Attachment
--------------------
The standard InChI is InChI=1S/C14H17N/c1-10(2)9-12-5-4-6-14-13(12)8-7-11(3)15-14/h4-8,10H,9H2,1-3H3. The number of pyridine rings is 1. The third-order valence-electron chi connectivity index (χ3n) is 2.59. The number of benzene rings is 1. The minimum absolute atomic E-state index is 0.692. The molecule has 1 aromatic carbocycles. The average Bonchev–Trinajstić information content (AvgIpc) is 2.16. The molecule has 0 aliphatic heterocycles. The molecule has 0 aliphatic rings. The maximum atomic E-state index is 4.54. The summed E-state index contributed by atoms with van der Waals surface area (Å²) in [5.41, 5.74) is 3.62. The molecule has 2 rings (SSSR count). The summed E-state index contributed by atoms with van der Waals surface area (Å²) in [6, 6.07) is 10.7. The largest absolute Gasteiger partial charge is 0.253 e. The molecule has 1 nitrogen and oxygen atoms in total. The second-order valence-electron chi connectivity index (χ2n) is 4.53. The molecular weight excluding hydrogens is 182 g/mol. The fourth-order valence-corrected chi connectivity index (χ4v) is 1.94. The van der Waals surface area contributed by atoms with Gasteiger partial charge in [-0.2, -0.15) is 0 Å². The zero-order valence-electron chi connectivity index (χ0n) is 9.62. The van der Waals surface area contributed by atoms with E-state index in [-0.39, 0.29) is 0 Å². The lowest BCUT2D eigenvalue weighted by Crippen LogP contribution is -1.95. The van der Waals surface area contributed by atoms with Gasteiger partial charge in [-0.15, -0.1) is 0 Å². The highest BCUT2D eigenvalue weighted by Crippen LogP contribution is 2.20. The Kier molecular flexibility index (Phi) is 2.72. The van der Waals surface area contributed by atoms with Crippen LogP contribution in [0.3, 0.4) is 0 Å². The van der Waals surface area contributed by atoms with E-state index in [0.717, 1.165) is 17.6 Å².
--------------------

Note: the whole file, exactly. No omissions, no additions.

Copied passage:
The standard InChI is InChI=1S/C14H17N/c1-10(2)9-12-5-4-6-14-13(12)8-7-11(3)15-14/h4-8,10H,9H2,1-3H3. The number of pyridine rings is 1. The third-order valence-electron chi connectivity index (χ3n) is 2.59. The number of benzene rings is 1. The minimum absolute atomic E-state index is 0.692. The molecule has 1 aromatic carbocycles. The average Bonchev–Trinajstić information content (AvgIpc) is 2.16. The molecule has 0 aliphatic heterocycles. The molecule has 0 aliphatic rings. The maximum atomic E-state index is 4.54. The summed E-state index contributed by atoms with van der Waals surface area (Å²) in [5.41, 5.74) is 3.62. The molecule has 2 rings (SSSR count). The summed E-state index contributed by atoms with van der Waals surface area (Å²) in [6, 6.07) is 10.7. The largest absolute Gasteiger partial charge is 0.253 e. The molecule has 1 nitrogen and oxygen atoms in total. The second-order valence-electron chi connectivity index (χ2n) is 4.53. The molecular weight excluding hydrogens is 182 g/mol. The fourth-order valence-corrected chi connectivity index (χ4v) is 1.94. The van der Waals surface area contributed by atoms with Gasteiger partial charge in [-0.2, -0.15) is 0 Å². The zero-order valence-electron chi connectivity index (χ0n) is 9.62. The van der Waals surface area contributed by atoms with E-state index in [-0.39, 0.29) is 0 Å². The lowest BCUT2D eigenvalue weighted by Crippen LogP contribution is -1.95. The van der Waals surface area contributed by atoms with Gasteiger partial charge in [-0.15, -0.1) is 0 Å². The highest BCUT2D eigenvalue weighted by Crippen LogP contribution is 2.20. The Kier molecular flexibility index (Phi) is 2.72. The van der Waals surface area contributed by atoms with Crippen LogP contribution in [0.3, 0.4) is 0 Å². The van der Waals surface area contributed by atoms with E-state index in [0.717, 1.165) is 17.6 Å².